In this study, shell layers of more than 2.0 mm were fabricated by various gelling procedures. Considering the oxygen penetration depth ranging from 0.083 to 1.25 mm shown in Fig. 4, it was expected that the shell layer would effectively protect ANAMMOX bacteria from oxygen, even if the bulk phase was saturated with DO.

3.4. Effect of Free Ammonia

The presence of FA selectively inhibits the nitrite-oxidizing bacteria (NOB) activity at 0.1–1.0 mg/L < FA < 10–150 mg/L [10]. However, an FA concentration of more than 150 mg/L causes inhibition of AAOB activity. In this situation, oxygen penetrates the shell layer to a significant extent. To verify the extended oxygen penetration depth, various FA concentrations were applied to the entrapped AAOB in the shell layer. In addition, for the effect of the entrapment, the suspended nitrifying biomass was exposed to different FA concentrations (Fig. S6). For AAOB in the suspended growth phase, FA concentrations of more than 13 mg/L significantly inhibited the respiratory activity.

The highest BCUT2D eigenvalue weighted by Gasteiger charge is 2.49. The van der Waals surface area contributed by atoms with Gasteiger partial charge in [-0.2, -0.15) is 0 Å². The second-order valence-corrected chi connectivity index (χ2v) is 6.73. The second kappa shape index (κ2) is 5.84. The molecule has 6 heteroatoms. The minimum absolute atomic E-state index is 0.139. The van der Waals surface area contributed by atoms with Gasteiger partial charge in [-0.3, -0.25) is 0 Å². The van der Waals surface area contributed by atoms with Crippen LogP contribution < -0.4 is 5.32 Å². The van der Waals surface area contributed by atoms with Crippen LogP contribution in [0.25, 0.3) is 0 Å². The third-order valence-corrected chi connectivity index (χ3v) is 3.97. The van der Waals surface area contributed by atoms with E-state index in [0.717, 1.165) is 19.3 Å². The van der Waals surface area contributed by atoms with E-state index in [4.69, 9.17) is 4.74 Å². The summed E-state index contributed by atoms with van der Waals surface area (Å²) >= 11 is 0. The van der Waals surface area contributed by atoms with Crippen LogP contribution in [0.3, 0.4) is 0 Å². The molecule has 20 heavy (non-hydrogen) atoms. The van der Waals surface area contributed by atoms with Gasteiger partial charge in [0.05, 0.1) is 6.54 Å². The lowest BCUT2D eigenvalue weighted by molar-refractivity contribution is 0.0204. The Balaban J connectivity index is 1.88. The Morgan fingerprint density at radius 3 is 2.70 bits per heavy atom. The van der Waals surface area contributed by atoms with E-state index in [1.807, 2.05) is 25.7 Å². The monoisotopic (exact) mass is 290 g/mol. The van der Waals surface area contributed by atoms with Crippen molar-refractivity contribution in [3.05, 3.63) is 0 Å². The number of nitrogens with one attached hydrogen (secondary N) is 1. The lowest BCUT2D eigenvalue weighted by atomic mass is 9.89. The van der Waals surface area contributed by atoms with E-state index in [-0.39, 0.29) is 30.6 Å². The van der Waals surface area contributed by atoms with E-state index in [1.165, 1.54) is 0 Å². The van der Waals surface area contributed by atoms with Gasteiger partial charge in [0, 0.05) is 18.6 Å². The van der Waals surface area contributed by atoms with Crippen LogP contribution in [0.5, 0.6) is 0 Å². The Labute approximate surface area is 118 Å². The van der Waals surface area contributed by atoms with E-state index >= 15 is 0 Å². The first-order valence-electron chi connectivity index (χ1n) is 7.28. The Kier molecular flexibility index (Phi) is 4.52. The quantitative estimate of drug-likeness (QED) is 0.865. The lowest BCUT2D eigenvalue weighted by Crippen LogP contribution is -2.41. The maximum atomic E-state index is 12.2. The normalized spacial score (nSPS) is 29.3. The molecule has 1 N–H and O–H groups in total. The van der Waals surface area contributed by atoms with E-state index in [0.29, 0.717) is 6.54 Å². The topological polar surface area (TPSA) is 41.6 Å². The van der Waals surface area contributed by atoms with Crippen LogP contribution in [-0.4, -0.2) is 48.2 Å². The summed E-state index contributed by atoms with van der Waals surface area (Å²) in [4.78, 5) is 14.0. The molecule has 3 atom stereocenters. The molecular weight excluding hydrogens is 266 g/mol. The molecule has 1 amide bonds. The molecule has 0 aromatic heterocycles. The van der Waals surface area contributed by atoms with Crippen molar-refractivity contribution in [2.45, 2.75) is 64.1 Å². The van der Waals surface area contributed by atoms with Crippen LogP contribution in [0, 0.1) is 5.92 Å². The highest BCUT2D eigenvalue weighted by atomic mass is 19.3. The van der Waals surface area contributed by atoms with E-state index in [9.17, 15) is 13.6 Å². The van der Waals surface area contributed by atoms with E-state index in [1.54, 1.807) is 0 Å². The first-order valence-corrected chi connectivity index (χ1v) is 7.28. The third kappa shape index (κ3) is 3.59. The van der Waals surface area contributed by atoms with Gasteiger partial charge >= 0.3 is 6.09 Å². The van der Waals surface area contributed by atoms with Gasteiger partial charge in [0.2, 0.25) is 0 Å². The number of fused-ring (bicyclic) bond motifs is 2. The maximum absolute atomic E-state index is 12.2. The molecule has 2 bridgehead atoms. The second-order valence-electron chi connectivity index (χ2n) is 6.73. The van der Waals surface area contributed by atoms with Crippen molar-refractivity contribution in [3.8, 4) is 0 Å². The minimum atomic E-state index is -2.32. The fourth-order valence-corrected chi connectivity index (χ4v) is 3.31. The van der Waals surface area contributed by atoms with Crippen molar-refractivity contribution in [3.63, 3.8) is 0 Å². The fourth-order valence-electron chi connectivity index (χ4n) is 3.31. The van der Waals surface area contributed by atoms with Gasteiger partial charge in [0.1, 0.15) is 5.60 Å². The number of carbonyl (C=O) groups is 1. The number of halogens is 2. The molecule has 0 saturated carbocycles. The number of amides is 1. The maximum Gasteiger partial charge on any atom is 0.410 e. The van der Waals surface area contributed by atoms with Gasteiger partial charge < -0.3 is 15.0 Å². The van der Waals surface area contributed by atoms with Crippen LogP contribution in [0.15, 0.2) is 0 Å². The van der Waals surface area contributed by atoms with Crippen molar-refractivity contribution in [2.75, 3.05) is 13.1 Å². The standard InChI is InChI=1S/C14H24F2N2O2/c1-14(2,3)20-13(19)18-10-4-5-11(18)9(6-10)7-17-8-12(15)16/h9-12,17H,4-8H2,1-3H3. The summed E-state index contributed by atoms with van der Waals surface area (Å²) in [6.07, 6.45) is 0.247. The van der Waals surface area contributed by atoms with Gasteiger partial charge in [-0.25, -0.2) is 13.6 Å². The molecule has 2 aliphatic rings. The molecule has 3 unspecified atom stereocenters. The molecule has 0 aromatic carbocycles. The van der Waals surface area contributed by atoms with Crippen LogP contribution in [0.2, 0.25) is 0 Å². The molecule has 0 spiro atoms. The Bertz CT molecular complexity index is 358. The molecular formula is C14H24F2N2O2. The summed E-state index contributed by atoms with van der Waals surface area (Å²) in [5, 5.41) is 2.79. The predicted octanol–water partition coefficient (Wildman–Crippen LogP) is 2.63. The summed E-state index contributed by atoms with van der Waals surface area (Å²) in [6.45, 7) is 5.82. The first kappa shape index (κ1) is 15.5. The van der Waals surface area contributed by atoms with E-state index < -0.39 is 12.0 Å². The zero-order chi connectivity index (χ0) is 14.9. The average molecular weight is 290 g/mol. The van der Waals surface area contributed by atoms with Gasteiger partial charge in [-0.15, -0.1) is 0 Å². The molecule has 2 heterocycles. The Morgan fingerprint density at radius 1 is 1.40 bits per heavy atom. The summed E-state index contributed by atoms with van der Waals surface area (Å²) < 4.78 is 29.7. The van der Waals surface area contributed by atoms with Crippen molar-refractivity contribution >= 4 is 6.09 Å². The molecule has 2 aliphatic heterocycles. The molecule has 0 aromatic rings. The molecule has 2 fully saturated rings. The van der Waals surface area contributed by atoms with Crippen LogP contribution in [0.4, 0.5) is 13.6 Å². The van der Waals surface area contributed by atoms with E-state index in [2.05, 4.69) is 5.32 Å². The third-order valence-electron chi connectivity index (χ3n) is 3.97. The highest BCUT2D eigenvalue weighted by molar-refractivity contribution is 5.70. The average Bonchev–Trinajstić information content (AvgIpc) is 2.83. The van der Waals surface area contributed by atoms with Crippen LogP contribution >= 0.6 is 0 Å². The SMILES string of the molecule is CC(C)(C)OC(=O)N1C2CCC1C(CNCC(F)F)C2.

As a control experiment, AAOB biomass was not added to the shell layer. A previous study showed a linear relationship between the AAOB biomass concentration and the oxygen penetration depth because of the active respiration of the AAOB [4]. However, in this study, the oxygen penetration depth without respiration activity could not be determined due to the effective penetration of oxygen in the porous PVA/SA hydrogel structure. The oxygen profile in Fig. 5 shows a consistent oxygen concentration of 8.3 mg/L throughout the shell layer, regardless of depth.